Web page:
I forced myself to watch this film, as half an hour in I was bored and it didn't get much better. I suggest you save your money and get something else to watch instead!

1 out of 1 members found this review helpful.

'Black Hawk Down' crossed with an army recruitment film - Battle: Los Angeles review by RP

Spoiler Alert
25/01/2012

Disappointing. It's hardly a sci-fi film – it reminded me more of 'Black Hawk Down' crossed with an army recruitment film. Marines fight enemy invaders, who could have been anybody / anything. The fact that they were aliens hardly entered into it. And what we see of the creatures is hardly scary – or even interesting. The shaky, hand-held camera work is very overdone. However, the scenes of a devastated city are quite well done, the shooting action is non-stop, and if you like 'boys' films you might like this. But a decent sci-fi film it isn't. 2/5 stars.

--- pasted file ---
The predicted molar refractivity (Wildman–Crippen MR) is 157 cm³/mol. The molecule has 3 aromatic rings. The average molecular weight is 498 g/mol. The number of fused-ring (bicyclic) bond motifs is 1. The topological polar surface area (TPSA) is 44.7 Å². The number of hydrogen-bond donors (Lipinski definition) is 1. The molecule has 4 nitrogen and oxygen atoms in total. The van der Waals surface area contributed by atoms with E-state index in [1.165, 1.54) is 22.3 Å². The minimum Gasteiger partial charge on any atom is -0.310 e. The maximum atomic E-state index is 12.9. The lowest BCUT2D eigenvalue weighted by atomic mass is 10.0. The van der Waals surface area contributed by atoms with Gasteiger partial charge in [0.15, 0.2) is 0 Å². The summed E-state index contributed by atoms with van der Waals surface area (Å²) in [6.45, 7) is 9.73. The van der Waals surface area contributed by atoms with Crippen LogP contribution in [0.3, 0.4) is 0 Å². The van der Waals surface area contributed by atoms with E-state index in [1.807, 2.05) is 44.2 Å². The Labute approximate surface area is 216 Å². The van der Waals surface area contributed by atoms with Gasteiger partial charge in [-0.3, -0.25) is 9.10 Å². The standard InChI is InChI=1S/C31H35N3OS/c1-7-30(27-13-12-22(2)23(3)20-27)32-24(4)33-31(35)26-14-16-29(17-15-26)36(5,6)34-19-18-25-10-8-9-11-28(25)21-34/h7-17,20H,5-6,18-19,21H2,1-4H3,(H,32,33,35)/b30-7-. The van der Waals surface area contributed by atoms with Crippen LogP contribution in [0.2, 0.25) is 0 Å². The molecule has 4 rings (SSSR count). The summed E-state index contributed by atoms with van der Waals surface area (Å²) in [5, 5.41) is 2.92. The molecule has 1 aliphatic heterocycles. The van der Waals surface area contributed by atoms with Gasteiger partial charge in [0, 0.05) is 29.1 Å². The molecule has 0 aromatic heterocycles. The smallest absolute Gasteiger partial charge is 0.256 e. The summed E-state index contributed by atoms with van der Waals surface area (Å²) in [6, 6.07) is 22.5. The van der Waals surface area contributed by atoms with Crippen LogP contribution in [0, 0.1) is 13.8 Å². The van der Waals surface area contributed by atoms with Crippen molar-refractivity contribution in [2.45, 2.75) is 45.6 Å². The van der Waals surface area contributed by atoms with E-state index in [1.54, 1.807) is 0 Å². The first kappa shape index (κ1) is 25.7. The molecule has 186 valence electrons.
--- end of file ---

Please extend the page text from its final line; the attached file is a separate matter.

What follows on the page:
0 out of 0 members found this review helpful.

Critic review

Battle: Los Angeles review by Melissa Orcine - Cinema Paradiso

Do the military and aliens mix?

That’s like asking if it’s okay to put out fire with gasoline – something’s bound to blow up.

In ‘Battle: Los Angeles’, an invasion is happening at the heart of modern-day LA and at first response, the US marines believe it’s another country invading their territory. Wrong. It’s really extra-terrestrials invading Earth for reasons unknown to everyone. But the threat is here, the mission is clear, and what you get is an explosive war of the worlds.